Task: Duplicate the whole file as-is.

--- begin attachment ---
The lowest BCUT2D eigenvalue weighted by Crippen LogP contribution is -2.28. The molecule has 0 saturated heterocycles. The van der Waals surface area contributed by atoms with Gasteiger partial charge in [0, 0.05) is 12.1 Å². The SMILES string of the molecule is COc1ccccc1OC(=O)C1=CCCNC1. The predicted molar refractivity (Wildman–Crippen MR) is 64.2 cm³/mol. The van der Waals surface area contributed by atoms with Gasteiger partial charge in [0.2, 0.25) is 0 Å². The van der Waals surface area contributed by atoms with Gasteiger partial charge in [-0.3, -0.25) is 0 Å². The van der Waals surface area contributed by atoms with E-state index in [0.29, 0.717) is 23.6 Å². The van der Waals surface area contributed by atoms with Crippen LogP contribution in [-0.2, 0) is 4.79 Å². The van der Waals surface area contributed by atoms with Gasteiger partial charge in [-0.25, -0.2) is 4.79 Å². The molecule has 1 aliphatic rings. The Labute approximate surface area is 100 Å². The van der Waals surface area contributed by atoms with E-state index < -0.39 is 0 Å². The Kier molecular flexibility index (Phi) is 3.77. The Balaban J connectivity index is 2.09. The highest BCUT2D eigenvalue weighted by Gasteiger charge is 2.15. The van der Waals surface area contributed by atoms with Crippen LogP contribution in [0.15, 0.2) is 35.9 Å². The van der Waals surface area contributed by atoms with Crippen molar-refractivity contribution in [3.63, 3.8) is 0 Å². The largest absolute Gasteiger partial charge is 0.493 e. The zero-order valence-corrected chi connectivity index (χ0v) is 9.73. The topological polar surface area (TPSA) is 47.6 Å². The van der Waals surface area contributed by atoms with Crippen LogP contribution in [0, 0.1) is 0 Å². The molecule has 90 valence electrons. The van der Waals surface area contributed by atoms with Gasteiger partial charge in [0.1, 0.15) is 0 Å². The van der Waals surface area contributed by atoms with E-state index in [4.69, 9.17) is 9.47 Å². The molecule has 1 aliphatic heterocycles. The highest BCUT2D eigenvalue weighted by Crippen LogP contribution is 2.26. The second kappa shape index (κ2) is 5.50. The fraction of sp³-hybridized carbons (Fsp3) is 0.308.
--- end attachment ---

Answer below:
The lowest BCUT2D eigenvalue weighted by Crippen LogP contribution is -2.28. The molecule has 0 saturated heterocycles. The van der Waals surface area contributed by atoms with Gasteiger partial charge in [0, 0.05) is 12.1 Å². The SMILES string of the molecule is COc1ccccc1OC(=O)C1=CCCNC1. The predicted molar refractivity (Wildman–Crippen MR) is 64.2 cm³/mol. The van der Waals surface area contributed by atoms with Gasteiger partial charge in [0.2, 0.25) is 0 Å². The van der Waals surface area contributed by atoms with Gasteiger partial charge in [-0.3, -0.25) is 0 Å². The van der Waals surface area contributed by atoms with E-state index in [0.29, 0.717) is 23.6 Å². The van der Waals surface area contributed by atoms with Crippen LogP contribution in [-0.2, 0) is 4.79 Å². The van der Waals surface area contributed by atoms with Gasteiger partial charge in [-0.25, -0.2) is 4.79 Å². The molecule has 1 aliphatic rings. The Labute approximate surface area is 100 Å². The van der Waals surface area contributed by atoms with E-state index < -0.39 is 0 Å². The Kier molecular flexibility index (Phi) is 3.77. The Balaban J connectivity index is 2.09. The highest BCUT2D eigenvalue weighted by Gasteiger charge is 2.15. The van der Waals surface area contributed by atoms with Crippen LogP contribution in [0.15, 0.2) is 35.9 Å². The van der Waals surface area contributed by atoms with Crippen molar-refractivity contribution in [3.63, 3.8) is 0 Å². The largest absolute Gasteiger partial charge is 0.493 e. The zero-order valence-corrected chi connectivity index (χ0v) is 9.73. The topological polar surface area (TPSA) is 47.6 Å². The van der Waals surface area contributed by atoms with Crippen LogP contribution in [0, 0.1) is 0 Å². The molecule has 90 valence electrons. The van der Waals surface area contributed by atoms with Gasteiger partial charge in [0.1, 0.15) is 0 Å². The van der Waals surface area contributed by atoms with E-state index in [4.69, 9.17) is 9.47 Å². The molecule has 1 aliphatic heterocycles. The highest BCUT2D eigenvalue weighted by Crippen LogP contribution is 2.26. The second kappa shape index (κ2) is 5.50. The fraction of sp³-hybridized carbons (Fsp3) is 0.308.